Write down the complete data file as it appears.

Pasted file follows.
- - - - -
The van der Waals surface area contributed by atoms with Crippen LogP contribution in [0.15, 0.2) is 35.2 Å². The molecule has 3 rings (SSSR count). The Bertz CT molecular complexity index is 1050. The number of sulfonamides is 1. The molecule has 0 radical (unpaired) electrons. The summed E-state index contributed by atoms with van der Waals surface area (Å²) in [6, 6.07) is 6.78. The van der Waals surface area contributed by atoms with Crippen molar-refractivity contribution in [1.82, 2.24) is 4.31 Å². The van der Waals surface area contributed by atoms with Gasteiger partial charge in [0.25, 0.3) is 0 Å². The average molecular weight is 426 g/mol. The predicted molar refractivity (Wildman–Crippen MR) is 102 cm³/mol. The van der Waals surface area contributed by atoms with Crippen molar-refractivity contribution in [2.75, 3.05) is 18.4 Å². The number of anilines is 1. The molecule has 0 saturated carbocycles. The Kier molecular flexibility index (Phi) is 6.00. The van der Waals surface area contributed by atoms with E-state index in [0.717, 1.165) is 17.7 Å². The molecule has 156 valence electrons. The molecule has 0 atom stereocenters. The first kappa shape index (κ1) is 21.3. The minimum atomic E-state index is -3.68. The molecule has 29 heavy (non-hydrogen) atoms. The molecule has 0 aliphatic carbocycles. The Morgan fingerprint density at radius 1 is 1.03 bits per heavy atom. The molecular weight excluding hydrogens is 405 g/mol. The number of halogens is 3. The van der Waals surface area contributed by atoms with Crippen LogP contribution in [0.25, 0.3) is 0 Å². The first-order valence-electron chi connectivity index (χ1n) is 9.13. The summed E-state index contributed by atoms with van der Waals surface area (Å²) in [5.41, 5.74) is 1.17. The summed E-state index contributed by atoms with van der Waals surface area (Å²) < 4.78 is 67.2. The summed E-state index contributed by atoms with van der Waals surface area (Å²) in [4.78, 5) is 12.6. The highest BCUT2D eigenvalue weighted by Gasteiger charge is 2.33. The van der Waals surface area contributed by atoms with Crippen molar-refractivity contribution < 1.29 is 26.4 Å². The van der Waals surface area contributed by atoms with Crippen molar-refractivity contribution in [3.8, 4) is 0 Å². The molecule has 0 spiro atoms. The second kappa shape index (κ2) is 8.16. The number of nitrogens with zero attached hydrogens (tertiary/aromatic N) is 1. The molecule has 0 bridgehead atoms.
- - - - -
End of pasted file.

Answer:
The van der Waals surface area contributed by atoms with Crippen LogP contribution in [0.15, 0.2) is 35.2 Å². The molecule has 3 rings (SSSR count). The Bertz CT molecular complexity index is 1050. The number of sulfonamides is 1. The molecule has 0 radical (unpaired) electrons. The summed E-state index contributed by atoms with van der Waals surface area (Å²) in [6, 6.07) is 6.78. The van der Waals surface area contributed by atoms with Crippen molar-refractivity contribution in [1.82, 2.24) is 4.31 Å². The van der Waals surface area contributed by atoms with Gasteiger partial charge in [0.25, 0.3) is 0 Å². The average molecular weight is 426 g/mol. The predicted molar refractivity (Wildman–Crippen MR) is 102 cm³/mol. The van der Waals surface area contributed by atoms with Crippen molar-refractivity contribution in [2.75, 3.05) is 18.4 Å². The number of anilines is 1. The molecule has 0 saturated carbocycles. The Kier molecular flexibility index (Phi) is 6.00. The van der Waals surface area contributed by atoms with E-state index in [0.717, 1.165) is 17.7 Å². The molecule has 156 valence electrons. The molecule has 0 atom stereocenters. The first kappa shape index (κ1) is 21.3. The minimum atomic E-state index is -3.68. The molecule has 29 heavy (non-hydrogen) atoms. The molecule has 0 aliphatic carbocycles. The Morgan fingerprint density at radius 1 is 1.03 bits per heavy atom. The molecular weight excluding hydrogens is 405 g/mol. The number of halogens is 3. The van der Waals surface area contributed by atoms with Crippen LogP contribution in [0.25, 0.3) is 0 Å². The first-order valence-electron chi connectivity index (χ1n) is 9.13. The summed E-state index contributed by atoms with van der Waals surface area (Å²) in [5.41, 5.74) is 1.17. The summed E-state index contributed by atoms with van der Waals surface area (Å²) < 4.78 is 67.2. The summed E-state index contributed by atoms with van der Waals surface area (Å²) in [4.78, 5) is 12.6. The highest BCUT2D eigenvalue weighted by Gasteiger charge is 2.33. The van der Waals surface area contributed by atoms with Crippen molar-refractivity contribution < 1.29 is 26.4 Å². The van der Waals surface area contributed by atoms with Crippen molar-refractivity contribution in [3.8, 4) is 0 Å². The molecule has 0 spiro atoms. The second kappa shape index (κ2) is 8.16. The number of nitrogens with zero attached hydrogens (tertiary/aromatic N) is 1. The molecule has 0 bridgehead atoms.